Well inside our prison population of those seeking faith an estimated 80 percent turn to Islam, with an estimated 30,000-40,000 converting each year. Of those who turn to Islam within the prison population an unknown number (not currently tracked) have turned to Radical Islam, believing and supporting Jihad against the United States. Consider the former Department of Correctional Services of New York State, Muslim Chaplain, Imam Warith Dean Umar (himself a former convict) who supported radicalism and indoctrinated his clerics with Wahhabism while himself preaching an extreme form of Islam to other convicts. Umar, directly oversaw the hiring of 45 other Muslim clerics within the N.Y. systems as well. Umar also said that he found that U.S. prisons "are a powder keg" and "the perfect recruitment and training ground" for his Wahhabi ideas and radicalism "under the cover of the Islamic Religion." (i)

There is another pervasive problem that we must address and that is the Myth that poverty breeds terrorism. Worse yet, the President and his Administration pointed to this as a cause in their recent statements when responding to the Christmas day failed bombing, which is just one more reason to point out they don't get it.

In study after study even those who supported such links have found that there is no such link between poverty and terrorism. (I have included a number of these as references below). Take for instance the 9/11 hijackers, 15 of the 19 were from Saudi Arabia (one of the Wealthiest Countries) and came from middle class families, if not wealthy house holds. Osama Bin Laden, himself a billionaire. The Christmas day terror suspect was himself from a wealthy Nigerian family as well.

This myth has been pointed out numerous times, even as far back as 2002 by Robert J. Barro an economic professor at Harvard, but nearly 8 years later we still hear this myth repeated over and over again by leaders throughout the world (there may be other studies prior to this but I have not yet come across one pre-dating this).

In addition to being from well off families, another myth prevails and that they are uneducated and illiterate, when the data shows the opposite to be true. Most suicide bombers tend to be well educated having at least some college if not higher level degrees, some even doctors and engineers.

This leads me to the next but perhaps one of the more controversial aspects of protecting ourselves from terrorist extremists of ALL types. That topic is profiling. Profiling has become a touchy issue, due in part to the use of the term racial profiling and profiling to mean the same thing. This became even more prevalent after the 1998 case against New Jersey State Police. One thing I am not saying here is that racial profiling does not exist or that it never occurs, but profiling of terrorists is a different set of circumstances and is not based on race.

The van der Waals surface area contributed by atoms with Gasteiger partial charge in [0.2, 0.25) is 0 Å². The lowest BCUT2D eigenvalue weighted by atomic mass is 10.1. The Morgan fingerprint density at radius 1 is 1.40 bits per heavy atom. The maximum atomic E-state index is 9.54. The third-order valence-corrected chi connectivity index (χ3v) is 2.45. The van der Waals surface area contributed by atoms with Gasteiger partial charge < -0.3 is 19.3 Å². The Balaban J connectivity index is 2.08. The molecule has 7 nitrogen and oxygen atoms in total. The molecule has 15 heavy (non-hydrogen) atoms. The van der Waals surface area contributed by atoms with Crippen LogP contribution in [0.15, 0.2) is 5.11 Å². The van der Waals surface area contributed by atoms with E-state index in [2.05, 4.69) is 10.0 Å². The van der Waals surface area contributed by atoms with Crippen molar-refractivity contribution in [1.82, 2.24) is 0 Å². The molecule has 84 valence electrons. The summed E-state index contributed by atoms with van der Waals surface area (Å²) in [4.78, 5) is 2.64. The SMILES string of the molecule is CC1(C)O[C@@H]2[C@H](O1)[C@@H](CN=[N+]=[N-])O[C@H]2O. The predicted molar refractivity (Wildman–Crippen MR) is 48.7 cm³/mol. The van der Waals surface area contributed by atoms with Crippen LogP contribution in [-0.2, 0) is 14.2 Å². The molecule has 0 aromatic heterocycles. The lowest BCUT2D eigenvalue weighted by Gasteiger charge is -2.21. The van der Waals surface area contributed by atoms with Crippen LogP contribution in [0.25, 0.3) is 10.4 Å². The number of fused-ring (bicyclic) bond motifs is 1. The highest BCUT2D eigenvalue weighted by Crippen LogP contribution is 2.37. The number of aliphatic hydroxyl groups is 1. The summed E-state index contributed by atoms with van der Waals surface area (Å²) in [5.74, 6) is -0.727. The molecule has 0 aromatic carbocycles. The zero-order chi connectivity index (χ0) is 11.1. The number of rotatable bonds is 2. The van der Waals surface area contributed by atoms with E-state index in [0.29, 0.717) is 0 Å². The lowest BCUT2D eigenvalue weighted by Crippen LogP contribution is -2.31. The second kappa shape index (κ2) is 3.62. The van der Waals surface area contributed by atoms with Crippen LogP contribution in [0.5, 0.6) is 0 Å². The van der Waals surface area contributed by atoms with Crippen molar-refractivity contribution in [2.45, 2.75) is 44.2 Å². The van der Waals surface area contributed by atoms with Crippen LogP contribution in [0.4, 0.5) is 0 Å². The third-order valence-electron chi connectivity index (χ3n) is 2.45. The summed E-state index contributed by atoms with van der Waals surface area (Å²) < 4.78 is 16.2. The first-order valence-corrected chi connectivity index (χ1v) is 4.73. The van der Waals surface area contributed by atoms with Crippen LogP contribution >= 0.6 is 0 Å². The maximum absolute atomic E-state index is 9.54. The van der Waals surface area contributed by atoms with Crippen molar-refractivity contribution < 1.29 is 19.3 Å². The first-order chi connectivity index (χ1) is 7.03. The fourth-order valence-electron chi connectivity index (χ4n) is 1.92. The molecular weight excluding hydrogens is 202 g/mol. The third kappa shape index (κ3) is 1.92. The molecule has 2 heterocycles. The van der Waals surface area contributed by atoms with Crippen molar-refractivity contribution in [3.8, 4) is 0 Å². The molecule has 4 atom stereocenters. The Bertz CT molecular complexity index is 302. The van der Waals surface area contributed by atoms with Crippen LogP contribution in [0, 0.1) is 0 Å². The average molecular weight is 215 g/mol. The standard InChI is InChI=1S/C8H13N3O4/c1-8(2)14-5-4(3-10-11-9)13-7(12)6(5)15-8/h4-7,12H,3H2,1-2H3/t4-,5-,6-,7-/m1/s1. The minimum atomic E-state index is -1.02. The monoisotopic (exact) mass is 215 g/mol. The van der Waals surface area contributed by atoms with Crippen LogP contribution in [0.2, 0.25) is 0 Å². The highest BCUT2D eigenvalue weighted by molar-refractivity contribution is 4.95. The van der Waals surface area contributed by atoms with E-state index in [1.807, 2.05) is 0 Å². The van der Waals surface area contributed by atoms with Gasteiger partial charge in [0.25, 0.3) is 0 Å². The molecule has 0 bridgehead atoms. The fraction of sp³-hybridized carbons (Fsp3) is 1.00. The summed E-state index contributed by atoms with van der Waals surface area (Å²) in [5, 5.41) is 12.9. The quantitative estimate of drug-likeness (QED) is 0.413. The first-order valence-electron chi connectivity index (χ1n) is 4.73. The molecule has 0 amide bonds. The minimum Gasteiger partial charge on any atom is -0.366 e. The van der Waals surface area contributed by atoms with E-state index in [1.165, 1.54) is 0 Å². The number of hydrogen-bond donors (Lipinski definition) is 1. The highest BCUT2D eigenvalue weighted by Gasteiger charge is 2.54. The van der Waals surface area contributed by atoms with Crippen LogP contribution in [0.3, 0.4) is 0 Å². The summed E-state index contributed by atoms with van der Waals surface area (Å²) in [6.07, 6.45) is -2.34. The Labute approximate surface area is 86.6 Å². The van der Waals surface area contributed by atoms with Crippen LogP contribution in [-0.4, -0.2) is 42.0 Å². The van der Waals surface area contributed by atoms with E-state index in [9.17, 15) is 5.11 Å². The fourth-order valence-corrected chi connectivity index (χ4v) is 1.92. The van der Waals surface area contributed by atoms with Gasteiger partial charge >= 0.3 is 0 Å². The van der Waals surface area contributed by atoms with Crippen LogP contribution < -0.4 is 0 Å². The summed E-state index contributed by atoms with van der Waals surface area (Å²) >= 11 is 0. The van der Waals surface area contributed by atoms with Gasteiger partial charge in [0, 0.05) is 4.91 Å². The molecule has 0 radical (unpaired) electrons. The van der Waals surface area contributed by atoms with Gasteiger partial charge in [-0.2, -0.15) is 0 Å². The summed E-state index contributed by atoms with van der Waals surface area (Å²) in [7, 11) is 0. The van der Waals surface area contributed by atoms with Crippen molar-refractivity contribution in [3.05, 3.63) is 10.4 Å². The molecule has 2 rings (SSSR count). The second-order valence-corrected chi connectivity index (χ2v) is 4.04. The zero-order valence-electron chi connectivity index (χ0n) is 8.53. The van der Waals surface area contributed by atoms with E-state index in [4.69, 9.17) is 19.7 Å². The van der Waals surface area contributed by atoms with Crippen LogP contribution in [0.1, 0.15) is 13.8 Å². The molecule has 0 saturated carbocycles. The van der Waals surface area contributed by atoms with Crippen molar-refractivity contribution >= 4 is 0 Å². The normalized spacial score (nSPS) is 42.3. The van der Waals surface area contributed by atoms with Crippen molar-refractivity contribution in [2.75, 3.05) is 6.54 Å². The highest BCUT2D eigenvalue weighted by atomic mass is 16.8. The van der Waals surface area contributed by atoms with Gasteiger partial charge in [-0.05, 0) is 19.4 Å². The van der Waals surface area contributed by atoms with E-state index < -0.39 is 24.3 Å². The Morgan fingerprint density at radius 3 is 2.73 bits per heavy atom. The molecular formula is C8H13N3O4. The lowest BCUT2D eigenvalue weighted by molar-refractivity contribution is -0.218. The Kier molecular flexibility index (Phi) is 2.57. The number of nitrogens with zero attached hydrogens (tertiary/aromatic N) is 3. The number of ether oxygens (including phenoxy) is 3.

While some say profiling is about race and that we should target all Muslims and all Arab looking people and  sounding names let me point out some facts for you. Not all Muslims are Arabs, many come from Aisa, Africa, and in case you haven't been paying attention a number of White males and other American converts to radical Islam (John Phillip Walker LindhAdam Yahiye GadahnAbu Mansoor Al-Amriki, José Padilla, et al) are well known in the terror world. If you wanted to profile only Muslim looking people you would never succeed, because you can't always tell who is a Muslim by looking at them.

So, while you may want to profile Muslim or Arabic sounding names, many of them are Christians and just because they have a name that sounds Muslim, doesn't necessarily make it so. Another point that is important to point out, is that all of the 9/11 hijackers did there best to fit in into their American environments. Breaking the molds and traditions that traditional Muslims follow.

In recent years as we have seen, not all terrorists are even males, some have been young and middle aged woman. One was a young mother who at the age of 24 was planning on conducting a suicide attack while bringing along her infant son with the intent of making him a martyr along with herself.

What a terrorist does, how they act and what they look like is an ever changing dynamic. However, there are key things to look for and most of that is based on behavior and environment. Here are some things to look out for:

  • Is the person appropriately dressed for the environment?
  • Are they wearing clothes that can be suspicious, such as a long length coat or jacket? Baggy clothes?
  • Are they carrying a bag, pushing a stroller, carriage, or cart?
  • Are they acting appropriate to the situation?
  • Do they seem hyper, agitated, or can't stand still in one place? (a person about to kill themselves, or others tends to be a bit jumpy and sweaty, the adrenaline is flowing, heart rate is up, breathing elevated). 
  • Do they have their fists clinched? (often carrying a detonator in hands).
  • Do you see any wires? Bulging in clothing?